North American Alligator

The North American alligator was nearly hunted to extinction early in the 20th century, and after almost 20 years on the endangered species list, began to rebound in the 1980's.  Alligators are now a protected species in the U.S., no longer hunted without a permit. 

"Alligator" is a name given originally by Spanish explorers who called them "el legarto", Spanish for lizard.  These reptiles are meat-eaters, eating anything found in the water, including crabs, fish, crayfish, frogs, and snakes.  Alligators in captivity will also commonly eat raw chicken, rats, mice, and rabbits.  Larger "wild" alligators have also been known to eat dogs and young livestock, swallowing all of their prey whole. 

Because alligators can grow to be from 12 to 18 feet long, and can live up to 80 years in captivity, they are not desirable as pets.  Thousands are sold every year in pet stores to face early deaths due to poor care or abandonment.

"Gus" was given permanent refuge at Black Pine after outgrowing his pet store habitat.  The pet store had sold him in June 2002 to a college student who cared for him until moving out of a  fraternity house and into an off campus house that would not allow the owner to keep the alligator.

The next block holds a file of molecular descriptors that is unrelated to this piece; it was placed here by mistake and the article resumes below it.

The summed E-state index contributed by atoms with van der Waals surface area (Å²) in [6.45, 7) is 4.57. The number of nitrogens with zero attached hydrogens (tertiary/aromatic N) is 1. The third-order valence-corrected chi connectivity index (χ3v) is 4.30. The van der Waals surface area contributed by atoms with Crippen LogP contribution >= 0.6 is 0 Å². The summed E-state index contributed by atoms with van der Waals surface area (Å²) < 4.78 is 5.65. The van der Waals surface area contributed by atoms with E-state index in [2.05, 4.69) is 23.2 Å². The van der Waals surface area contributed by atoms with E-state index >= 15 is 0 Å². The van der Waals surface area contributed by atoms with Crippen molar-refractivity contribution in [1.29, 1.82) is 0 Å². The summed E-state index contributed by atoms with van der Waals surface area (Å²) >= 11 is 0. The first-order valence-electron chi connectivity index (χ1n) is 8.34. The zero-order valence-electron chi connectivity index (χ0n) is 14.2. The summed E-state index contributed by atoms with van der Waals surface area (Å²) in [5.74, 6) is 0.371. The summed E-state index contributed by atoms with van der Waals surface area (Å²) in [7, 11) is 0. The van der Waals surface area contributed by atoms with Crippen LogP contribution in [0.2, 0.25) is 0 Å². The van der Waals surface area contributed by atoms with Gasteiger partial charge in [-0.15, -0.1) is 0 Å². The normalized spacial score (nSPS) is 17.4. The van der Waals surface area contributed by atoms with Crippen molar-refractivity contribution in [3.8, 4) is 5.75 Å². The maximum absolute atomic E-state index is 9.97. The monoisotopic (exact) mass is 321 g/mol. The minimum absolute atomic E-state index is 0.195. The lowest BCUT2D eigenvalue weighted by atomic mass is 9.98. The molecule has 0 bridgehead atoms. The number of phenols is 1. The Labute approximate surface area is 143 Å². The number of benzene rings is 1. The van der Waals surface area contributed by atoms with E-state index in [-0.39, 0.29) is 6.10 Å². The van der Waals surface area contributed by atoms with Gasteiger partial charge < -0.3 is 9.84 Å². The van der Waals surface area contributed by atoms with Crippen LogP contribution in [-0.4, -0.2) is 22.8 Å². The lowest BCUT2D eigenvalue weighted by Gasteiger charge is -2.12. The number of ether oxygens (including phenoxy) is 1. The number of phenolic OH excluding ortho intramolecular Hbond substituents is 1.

Gus lived with his owner for three years before returning to the pet store where he was purchased, then later the pet store could not keep the animal due to lack of appropriate habitat space as required by law in Indiana.

InfoBox - Alligator

Status:  Protected.

Diet in wild:  Fish, frogs, snakes, crab, fish, small rodents.

Life span in captivity:  Up to 60 years.

Size:  Average 13 feet, but can reach 18 feet in length.

Native habitat:  Southeastern United States in freshwater lakes, ponds, rivers and wetlands.